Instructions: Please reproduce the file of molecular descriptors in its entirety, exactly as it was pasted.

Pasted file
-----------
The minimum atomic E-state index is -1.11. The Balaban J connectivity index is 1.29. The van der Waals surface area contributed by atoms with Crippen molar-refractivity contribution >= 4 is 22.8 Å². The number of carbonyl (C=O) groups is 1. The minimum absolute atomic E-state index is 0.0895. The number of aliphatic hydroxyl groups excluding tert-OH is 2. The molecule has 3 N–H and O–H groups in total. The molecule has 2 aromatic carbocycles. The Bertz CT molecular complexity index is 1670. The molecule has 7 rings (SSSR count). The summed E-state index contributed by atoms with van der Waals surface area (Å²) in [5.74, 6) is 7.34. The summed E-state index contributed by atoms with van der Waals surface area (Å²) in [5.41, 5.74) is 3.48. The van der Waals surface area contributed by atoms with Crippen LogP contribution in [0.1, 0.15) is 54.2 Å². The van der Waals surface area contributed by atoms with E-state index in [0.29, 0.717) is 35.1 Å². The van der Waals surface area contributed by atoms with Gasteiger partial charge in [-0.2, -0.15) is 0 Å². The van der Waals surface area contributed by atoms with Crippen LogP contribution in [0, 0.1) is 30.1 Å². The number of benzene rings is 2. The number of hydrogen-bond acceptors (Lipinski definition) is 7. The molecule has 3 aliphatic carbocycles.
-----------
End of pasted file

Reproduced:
The minimum atomic E-state index is -1.11. The Balaban J connectivity index is 1.29. The van der Waals surface area contributed by atoms with Crippen molar-refractivity contribution >= 4 is 22.8 Å². The number of carbonyl (C=O) groups is 1. The minimum absolute atomic E-state index is 0.0895. The number of aliphatic hydroxyl groups excluding tert-OH is 2. The molecule has 3 N–H and O–H groups in total. The molecule has 2 aromatic carbocycles. The Bertz CT molecular complexity index is 1670. The molecule has 7 rings (SSSR count). The summed E-state index contributed by atoms with van der Waals surface area (Å²) in [5.74, 6) is 7.34. The summed E-state index contributed by atoms with van der Waals surface area (Å²) in [5.41, 5.74) is 3.48. The van der Waals surface area contributed by atoms with Crippen LogP contribution in [0.1, 0.15) is 54.2 Å². The van der Waals surface area contributed by atoms with E-state index in [0.29, 0.717) is 35.1 Å². The van der Waals surface area contributed by atoms with Gasteiger partial charge in [-0.2, -0.15) is 0 Å². The van der Waals surface area contributed by atoms with Crippen LogP contribution in [0, 0.1) is 30.1 Å². The number of benzene rings is 2. The number of hydrogen-bond acceptors (Lipinski definition) is 7. The molecule has 3 aliphatic carbocycles.